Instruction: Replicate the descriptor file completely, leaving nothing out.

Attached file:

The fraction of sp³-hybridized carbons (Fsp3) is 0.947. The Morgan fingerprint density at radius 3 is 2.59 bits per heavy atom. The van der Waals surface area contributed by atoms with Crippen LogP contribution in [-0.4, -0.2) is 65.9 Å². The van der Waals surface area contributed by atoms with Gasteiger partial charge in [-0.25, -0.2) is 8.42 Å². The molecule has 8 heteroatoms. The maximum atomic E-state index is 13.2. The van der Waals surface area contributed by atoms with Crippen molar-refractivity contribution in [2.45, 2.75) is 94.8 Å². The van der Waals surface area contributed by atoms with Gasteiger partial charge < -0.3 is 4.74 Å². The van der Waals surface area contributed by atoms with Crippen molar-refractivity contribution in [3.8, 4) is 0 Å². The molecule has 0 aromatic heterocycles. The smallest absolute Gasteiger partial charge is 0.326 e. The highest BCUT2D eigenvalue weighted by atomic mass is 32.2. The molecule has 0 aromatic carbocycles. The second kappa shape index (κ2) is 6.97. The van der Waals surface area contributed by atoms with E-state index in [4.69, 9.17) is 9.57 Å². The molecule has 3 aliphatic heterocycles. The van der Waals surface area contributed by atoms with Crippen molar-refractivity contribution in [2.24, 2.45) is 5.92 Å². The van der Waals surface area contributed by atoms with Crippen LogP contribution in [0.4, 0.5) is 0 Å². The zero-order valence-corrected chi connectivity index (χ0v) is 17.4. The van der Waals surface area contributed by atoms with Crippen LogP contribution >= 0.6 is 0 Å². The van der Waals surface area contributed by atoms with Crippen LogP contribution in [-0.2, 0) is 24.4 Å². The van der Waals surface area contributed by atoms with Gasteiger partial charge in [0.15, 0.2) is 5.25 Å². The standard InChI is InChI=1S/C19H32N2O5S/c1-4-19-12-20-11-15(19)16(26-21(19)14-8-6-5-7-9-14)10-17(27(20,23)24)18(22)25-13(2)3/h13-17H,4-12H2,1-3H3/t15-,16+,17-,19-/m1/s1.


The fraction of sp³-hybridized carbons (Fsp3) is 0.947. The Morgan fingerprint density at radius 3 is 2.59 bits per heavy atom. The van der Waals surface area contributed by atoms with Crippen LogP contribution in [-0.4, -0.2) is 65.9 Å². The van der Waals surface area contributed by atoms with Gasteiger partial charge in [-0.25, -0.2) is 8.42 Å². The molecule has 8 heteroatoms. The maximum atomic E-state index is 13.2. The van der Waals surface area contributed by atoms with Crippen molar-refractivity contribution in [2.45, 2.75) is 94.8 Å². The van der Waals surface area contributed by atoms with Gasteiger partial charge < -0.3 is 4.74 Å². The van der Waals surface area contributed by atoms with Crippen molar-refractivity contribution in [3.8, 4) is 0 Å². The molecule has 0 aromatic heterocycles. The smallest absolute Gasteiger partial charge is 0.326 e. The highest BCUT2D eigenvalue weighted by atomic mass is 32.2. The molecule has 0 aromatic carbocycles. The second kappa shape index (κ2) is 6.97. The van der Waals surface area contributed by atoms with E-state index in [4.69, 9.17) is 9.57 Å². The molecule has 3 aliphatic heterocycles. The van der Waals surface area contributed by atoms with Crippen molar-refractivity contribution in [2.24, 2.45) is 5.92 Å². The van der Waals surface area contributed by atoms with Crippen LogP contribution in [0.4, 0.5) is 0 Å². The zero-order valence-corrected chi connectivity index (χ0v) is 17.4. The van der Waals surface area contributed by atoms with Crippen LogP contribution >= 0.6 is 0 Å². The van der Waals surface area contributed by atoms with Crippen LogP contribution in [-0.2, 0) is 24.4 Å². The van der Waals surface area contributed by atoms with Gasteiger partial charge in [0.15, 0.2) is 5.25 Å². The standard InChI is InChI=1S/C19H32N2O5S/c1-4-19-12-20-11-15(19)16(26-21(19)14-8-6-5-7-9-14)10-17(27(20,23)24)18(22)25-13(2)3/h13-17H,4-12H2,1-3H3/t15-,16+,17-,19-/m1/s1.